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Why They Don’t Come Back

March 16, 2010
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I love the argument posited by Eric Ziegenhagen in this post : “Where They Are When They’re Not Here” (found via Benno Nelson).  To clumsily summarize:

Theatre-artists should stop worrying about those yearned-after potential audience members: netflix-users and big-concert-goers. The former like to stay home and will continue to do so. The latter only embrace culture than has been mass-approved, like Coldplay. They will not come to your theatre, because they do not like theatre!

I love this argument because if it were true, life would be so much simpler and we could just make theatre for theatre-lovers and not worry about the mainstream. But I have to disagree with it, on two counts.

First, it assumes that on the three-pronged fork of culture consumption, there is very little crossover: everyone sits on one of the prongs (small screens, big concerts, or live theatre). This assumption is wrong on its face. I, for example, practically live on Netflix: how else could I plow through “The West Wing”?  I am perfectly happy to sit on my couch several nights a week, and go out to see a live show once a week. I loathe giant concerts, even by Radiohead, so I’m a two-pronger. I bet most people are two-prongers.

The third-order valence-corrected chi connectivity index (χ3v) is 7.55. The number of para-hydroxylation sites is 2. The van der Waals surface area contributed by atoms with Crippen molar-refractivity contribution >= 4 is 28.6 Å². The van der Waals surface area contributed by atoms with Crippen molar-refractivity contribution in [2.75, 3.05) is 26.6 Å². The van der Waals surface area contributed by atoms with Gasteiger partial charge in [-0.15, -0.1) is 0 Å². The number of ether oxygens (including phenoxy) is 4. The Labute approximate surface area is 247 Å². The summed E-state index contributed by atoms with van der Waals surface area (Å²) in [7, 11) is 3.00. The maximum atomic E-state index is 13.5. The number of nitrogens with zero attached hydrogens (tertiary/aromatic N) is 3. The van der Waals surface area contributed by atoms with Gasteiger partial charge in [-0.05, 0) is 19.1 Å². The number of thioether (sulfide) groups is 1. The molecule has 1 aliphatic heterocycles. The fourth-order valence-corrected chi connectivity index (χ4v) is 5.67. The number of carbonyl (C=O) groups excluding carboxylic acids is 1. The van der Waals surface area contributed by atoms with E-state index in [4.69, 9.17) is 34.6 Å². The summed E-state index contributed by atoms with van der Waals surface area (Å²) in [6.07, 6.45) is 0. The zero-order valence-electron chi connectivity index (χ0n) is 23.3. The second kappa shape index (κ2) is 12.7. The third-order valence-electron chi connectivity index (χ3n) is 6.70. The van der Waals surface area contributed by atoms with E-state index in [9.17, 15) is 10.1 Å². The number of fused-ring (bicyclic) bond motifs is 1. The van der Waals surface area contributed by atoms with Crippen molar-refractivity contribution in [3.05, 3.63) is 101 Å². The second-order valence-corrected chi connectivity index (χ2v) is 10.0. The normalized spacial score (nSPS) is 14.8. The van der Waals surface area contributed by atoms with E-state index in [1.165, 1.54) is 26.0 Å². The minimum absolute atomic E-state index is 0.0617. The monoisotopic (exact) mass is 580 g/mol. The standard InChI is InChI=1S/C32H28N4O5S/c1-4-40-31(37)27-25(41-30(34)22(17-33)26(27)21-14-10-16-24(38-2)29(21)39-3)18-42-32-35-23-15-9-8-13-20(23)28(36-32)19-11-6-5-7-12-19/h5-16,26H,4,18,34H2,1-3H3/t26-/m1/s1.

This leads me to my second point: people change. I was lucky enough to see a lot of theatre growing up, so it seems perfectly normal to head over to the Fringe Festival. But for most people, theatre doesn’t even exist. They need to learn how to see it. Maybe they make a friend with a theatre-goer and start going themselves. Of course, this doesn’t happen nearly enough. But don’t you think it’s possible? So then, shouldn’t theatres try to encourage that behavior?

I think the difference is simpler: you can lump netflixing & nose-bleeding (going to a giant concert) together on one side, and theatre-going on the other. The former has much less potential for disaster than the latter. If you rent a bad movie, you can turn it off. If you go see Springsteen, he’s going to play “Born To Run”. But what happens if you get roped into a dreadful musical aimed at nostalgic baby-boomers or an over-serious Chekhov “reinterpretation”? It’s a painful experience. It’s painful for the same reason theatre can be transcendent: it’s immediate, it’s inescapable, it’s brutal.